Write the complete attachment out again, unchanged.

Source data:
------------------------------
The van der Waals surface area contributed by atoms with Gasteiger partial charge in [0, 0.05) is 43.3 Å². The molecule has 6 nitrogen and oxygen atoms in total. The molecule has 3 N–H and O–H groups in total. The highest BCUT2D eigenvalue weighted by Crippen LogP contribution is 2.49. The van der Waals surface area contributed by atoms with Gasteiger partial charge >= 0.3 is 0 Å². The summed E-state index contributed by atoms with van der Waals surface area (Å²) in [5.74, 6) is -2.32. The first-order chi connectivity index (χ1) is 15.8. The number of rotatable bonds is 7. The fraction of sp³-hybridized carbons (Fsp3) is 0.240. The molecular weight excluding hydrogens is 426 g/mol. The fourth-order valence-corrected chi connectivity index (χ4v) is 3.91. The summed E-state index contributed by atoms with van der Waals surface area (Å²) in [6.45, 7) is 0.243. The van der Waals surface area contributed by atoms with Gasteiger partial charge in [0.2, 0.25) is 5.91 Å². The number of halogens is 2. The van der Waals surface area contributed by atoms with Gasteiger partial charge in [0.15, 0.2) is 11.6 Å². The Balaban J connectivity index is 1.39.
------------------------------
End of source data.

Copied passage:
The van der Waals surface area contributed by atoms with Gasteiger partial charge in [0, 0.05) is 43.3 Å². The molecule has 6 nitrogen and oxygen atoms in total. The molecule has 3 N–H and O–H groups in total. The highest BCUT2D eigenvalue weighted by Crippen LogP contribution is 2.49. The van der Waals surface area contributed by atoms with Gasteiger partial charge >= 0.3 is 0 Å². The summed E-state index contributed by atoms with van der Waals surface area (Å²) in [5.74, 6) is -2.32. The first-order chi connectivity index (χ1) is 15.8. The number of rotatable bonds is 7. The fraction of sp³-hybridized carbons (Fsp3) is 0.240. The molecular weight excluding hydrogens is 426 g/mol. The fourth-order valence-corrected chi connectivity index (χ4v) is 3.91. The summed E-state index contributed by atoms with van der Waals surface area (Å²) in [6.45, 7) is 0.243. The van der Waals surface area contributed by atoms with Gasteiger partial charge in [0.2, 0.25) is 5.91 Å². The number of halogens is 2. The van der Waals surface area contributed by atoms with Gasteiger partial charge in [0.15, 0.2) is 11.6 Å². The Balaban J connectivity index is 1.39.